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Why the GOP can't steer the 'tea party' bandwagon

Despite various efforts to coopt 'tea party' momentum and energy for the mainstream GOP, elections continue to show that the movement has a mind of its own.

By Staff writer / September 21, 2010

Jenny Beth Martin, a Tea Party Patriots founder and coordinator, takes part in a news conference at the National Press Club in Washington Tuesday to announce that the organization received a $1 million donation.

Carolyn Kaster/AP

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Atlanta

John Burford represents perhaps the biggest force of this topsy-turvy election year: the "tea party" voter.

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He's not thinking party. He's not thinking strategy. He's thinking about a single message he wants to send to Washington: You work for us. No one's political career is safe.

And so far, it appears that he and his tea party compatriots have stayed true to that ideal.

Like no other current grass-roots political movement, Mr. Burford and his fellow tea party folk represent a cornucopia of votes, all sitting there for the harvesting. Republicans have tried to do some of that harvesting, and a $1 million anonymous donation to the Tea Party Patriots announced Tuesday points to the attempt to convert that potential into ballots cast in November.

But recent primary results from Delaware to Alaska – where upstart, tea-party-backed candidates beat the Republican establishment candidates – continue to show that the tea party movement is not one easily guided. For November and beyond, the results suggest that the voters who sympathize with the tea party – even if they help Republicans take the House or Senate this November – can't be expected to act like GOP team players.

"What we've got to realize is that the dam has broken and there's all this pent-up energy coming out, and it's hard to harness," says Burford, a local tea party organizer in the rural north Florida town of Jennings. "The fact is, there's not a lot of real harnessing that can be done. It's going to tend to carve the river bed the way it wants to."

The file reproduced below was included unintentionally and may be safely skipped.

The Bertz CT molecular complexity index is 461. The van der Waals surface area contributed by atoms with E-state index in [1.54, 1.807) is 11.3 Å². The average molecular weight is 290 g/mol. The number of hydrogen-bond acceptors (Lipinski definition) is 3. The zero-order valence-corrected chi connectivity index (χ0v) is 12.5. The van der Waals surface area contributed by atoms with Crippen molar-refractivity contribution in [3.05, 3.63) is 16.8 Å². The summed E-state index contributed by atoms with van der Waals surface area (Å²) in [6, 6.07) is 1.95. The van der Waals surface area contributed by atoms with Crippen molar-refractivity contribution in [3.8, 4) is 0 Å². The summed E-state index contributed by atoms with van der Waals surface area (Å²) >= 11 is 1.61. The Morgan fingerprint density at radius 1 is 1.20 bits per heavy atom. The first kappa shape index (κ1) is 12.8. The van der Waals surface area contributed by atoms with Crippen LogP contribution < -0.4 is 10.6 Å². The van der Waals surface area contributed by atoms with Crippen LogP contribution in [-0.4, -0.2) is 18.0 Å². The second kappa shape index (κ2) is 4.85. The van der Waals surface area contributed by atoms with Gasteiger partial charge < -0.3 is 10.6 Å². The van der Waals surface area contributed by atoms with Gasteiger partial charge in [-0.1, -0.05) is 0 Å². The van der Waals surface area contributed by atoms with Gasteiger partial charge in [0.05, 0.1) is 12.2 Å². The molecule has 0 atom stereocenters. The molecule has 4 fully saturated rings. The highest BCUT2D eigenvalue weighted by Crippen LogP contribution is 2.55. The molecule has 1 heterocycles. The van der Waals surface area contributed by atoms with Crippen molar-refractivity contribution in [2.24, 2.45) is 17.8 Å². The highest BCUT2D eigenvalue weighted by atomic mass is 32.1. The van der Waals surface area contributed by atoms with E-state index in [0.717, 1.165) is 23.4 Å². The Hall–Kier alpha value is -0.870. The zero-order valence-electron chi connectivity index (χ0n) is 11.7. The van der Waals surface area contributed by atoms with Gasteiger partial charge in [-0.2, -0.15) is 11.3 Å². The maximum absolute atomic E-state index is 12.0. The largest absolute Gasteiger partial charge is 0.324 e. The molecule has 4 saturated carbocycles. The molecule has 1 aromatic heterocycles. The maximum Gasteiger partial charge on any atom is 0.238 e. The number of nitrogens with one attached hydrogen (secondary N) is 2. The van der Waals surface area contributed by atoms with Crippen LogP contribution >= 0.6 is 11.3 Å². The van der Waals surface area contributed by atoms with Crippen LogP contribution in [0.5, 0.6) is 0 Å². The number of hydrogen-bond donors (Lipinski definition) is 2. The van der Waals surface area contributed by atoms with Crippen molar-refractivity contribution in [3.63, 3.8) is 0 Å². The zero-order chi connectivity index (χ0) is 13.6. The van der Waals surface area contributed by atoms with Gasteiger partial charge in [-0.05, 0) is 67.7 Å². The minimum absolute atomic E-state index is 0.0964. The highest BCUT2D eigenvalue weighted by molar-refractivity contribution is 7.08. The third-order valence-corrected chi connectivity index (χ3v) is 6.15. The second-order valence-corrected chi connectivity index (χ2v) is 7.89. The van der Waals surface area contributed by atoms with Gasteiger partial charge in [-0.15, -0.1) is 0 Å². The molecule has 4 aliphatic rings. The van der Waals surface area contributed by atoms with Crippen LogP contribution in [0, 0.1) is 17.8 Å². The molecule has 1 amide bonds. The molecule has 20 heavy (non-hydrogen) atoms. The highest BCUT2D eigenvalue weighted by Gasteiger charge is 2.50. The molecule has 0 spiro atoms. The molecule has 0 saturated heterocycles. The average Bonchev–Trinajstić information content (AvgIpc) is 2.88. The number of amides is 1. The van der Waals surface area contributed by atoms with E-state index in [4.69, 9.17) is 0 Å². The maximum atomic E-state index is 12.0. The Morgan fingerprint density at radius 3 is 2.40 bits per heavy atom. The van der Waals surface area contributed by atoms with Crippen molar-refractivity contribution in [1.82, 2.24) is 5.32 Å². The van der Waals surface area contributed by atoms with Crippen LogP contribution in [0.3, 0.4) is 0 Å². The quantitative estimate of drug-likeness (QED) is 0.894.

Reluctant bedfellows?

Of course, there is a natural cross-fertilization between conservative tea party groups and the GOP.

Groups like the Tea Party Express (which is run by a Republican marketing guru), FreedomWorks, and Tea Party Nation are tapping into Republican networks and expanding their endorsement lists, often to include more mainstream Republican candidates. Meanwhile, Sen. Jim DeMint has come forward as a veritable one-man tea party cheerleader.

The $1 million donation to the Tea Party Patriots, too, in some ways represents an effort to mainstream the tea party, some suggest. Adam Brandon, a spokesman with FreedomWorks, one of the national organizations trying to steer the tea party energy into Republican success in November, says that "the brilliance of everything you're seeing is that its strength is in its decentralization."

"People are starting to realize that the tea party represents a powerful get-out-the-vote machine," Matt Kibbe, president of FreedomWorks, told the Washington Post.

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